2005-07-30 / Top News

Public To See Master Plan Priorities

By Jessica Delaney

What is the worst thing that could happen to Mackinac Island? A hard question, but one that the Master Planning Committee is asking residents to consider as they continue work on providing a new master plan for the City of Mackinac Island. A preliminary public meeting has been set for Thursday, August 4, at 6 p.m. The meeting will introduce the community to the purpose of a master plan and ask for input on the greatest priorities to be considered in devising a new city master plan.

The purpose and focus of a master plan is to provide a strategy to guide the physical growth and development of a community.

It establishes policies to guide future development regarding land uses and zoning, and provides a foundation for setting capital improvement and service priorities. More specifically, it addresses what resources must be protected, the types, densities, and locations where development can occur, and determines what public facilities are needed to support the community.

The master plan for a city is meant to be updated every five years. The last city master plan was created in 1999. A master plan committee has been brainstorming the basics for a revised master plan and they met Wednesday, July 27, to discuss the upcoming public meeting.

“The point to make here in introducing this meeting is to say that people spent time on the 1999 plan, and some of it has validity,” said Connie Dimond of JJR, L.L.C., who has been working with the city committee to set up a new master plan. “We’ll be looking at this as a start plan, and will be adding to it. The public will now have the opportunity to give their input into the priorities.” Based upon the master plan of 1999, committee members have come up with a list of priority assets which must be protected under a revised master plan. Assets to be protected include a year-around community, the tourism industry, the ban on “horseless carriages” and promotion of the horse culture on the Island, geology and rock formations, natural areas, scenic beauty and waterfront views, and historic buildings, Island history, and the State Park. These were assets specifically mentioned in the earlier master plan, and all are things which the committee feels still need to be considered in creating a new zoning ordinance.

Committee members all agreed that the most important thing to take into account is the year-around community, but are split regarding the ranking priority of other aspects.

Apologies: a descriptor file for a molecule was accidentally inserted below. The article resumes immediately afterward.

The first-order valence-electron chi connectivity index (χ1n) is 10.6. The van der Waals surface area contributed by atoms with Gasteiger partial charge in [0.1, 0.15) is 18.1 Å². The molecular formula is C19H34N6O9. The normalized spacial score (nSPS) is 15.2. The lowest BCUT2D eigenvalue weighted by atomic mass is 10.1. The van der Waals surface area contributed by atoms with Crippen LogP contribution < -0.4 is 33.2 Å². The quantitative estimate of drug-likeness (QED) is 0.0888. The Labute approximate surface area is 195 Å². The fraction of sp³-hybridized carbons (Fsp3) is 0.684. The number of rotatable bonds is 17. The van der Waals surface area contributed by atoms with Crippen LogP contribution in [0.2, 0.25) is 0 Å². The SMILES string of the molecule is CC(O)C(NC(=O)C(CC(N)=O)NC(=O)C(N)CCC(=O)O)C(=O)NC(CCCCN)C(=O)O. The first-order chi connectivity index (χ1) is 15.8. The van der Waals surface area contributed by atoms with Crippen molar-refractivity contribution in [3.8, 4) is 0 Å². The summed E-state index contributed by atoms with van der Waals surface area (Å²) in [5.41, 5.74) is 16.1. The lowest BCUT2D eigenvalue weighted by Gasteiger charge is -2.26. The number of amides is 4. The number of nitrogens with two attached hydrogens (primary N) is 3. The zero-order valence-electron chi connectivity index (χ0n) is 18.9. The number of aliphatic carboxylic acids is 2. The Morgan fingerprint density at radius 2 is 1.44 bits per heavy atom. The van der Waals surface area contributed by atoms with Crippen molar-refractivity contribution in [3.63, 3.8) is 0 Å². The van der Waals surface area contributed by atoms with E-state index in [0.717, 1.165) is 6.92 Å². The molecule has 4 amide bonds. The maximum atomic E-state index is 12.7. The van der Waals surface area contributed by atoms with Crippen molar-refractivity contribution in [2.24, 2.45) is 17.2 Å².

Mary Dufina said she believes the most important aspects were the people-specific ones, such as tourism and visitors to the Island, while other committee members and city staff said they feel that the ban on motorized vehicles takes priority over the tourism industry.

“This island is one of many tourist attractions in the north here,” said Dennis Dombroski, the city engineer and building official. “Tourism is the economy, the lifeblood, but what makes this tourist destination different from anything else is the horse culture.”

“Irrespective of its effect on tourism, it’s important to those who live here,” said committee member Mike Hart. “If we lose that, we lose a great part of why we choose to live here.”

Committee members will be looking for community input at their August 4 meeting to rank the assets of the Island and to determine what are the most essential aspects to protect. To ensure that all aspects are covered, and that all members of the community have the opportunity to propose other important assets, the meeting will be set up as a brainstorming session with group exercises and limited talking.

Posters will be put up with a list of the proposed assets to protect, and community members will have a series of eight sticky notes which they will be able to use to vote for what they feel are the highest priorities. According to Ms. Dimond, this form of a brainstorming public meeting will allow for more disclosure between community and city committee members.

“This way everyone can see what the whole feel are the most important assets to protect,” she said. “It’s very transparent; there’s nothing secret about this.”

Along with prioritizing the assets, community members will also have the opportunity to choose what other issues are necessary for greater discussion.

Among issues to be discussed, drawn once again from the 1999 Master Plan, are managing growth and development on the remaining, limited, available land; housing affordability for year-around residents; employee housing, including location, and standards for maintenance and management; traffic congestion; cost of living, and balancing needed services with the ability to fund them.

Committee members were especially concerned about the cost of living on the island, and balancing services funding. Committee member Kay Hoppenrath said she is especially concerned that the cost of maintaining year-around services, such as water treatment, would lie on the shoulders of year-around residents in the form of higher taxes.

“The master plan will have a huge impact on the amount of development to occur on Mackinac Island, and that development will draw the demand for services,” said Ms. Dimond, illustrating once again the importance of the master plan for the community.

Following the public meeting, which master plan committee members are hoping will last approximately one hour, handouts will be given out. These may be shared with family and friends unable to attend the public meeting, or for those who were in attendance to write down comments or suggestions that occur to them at a later time. All papers will be required to be turned in no later than August 15 to city hall. A second public meeting will be held at the end of August, tentatively Monday, August 29, at 6 p.m.

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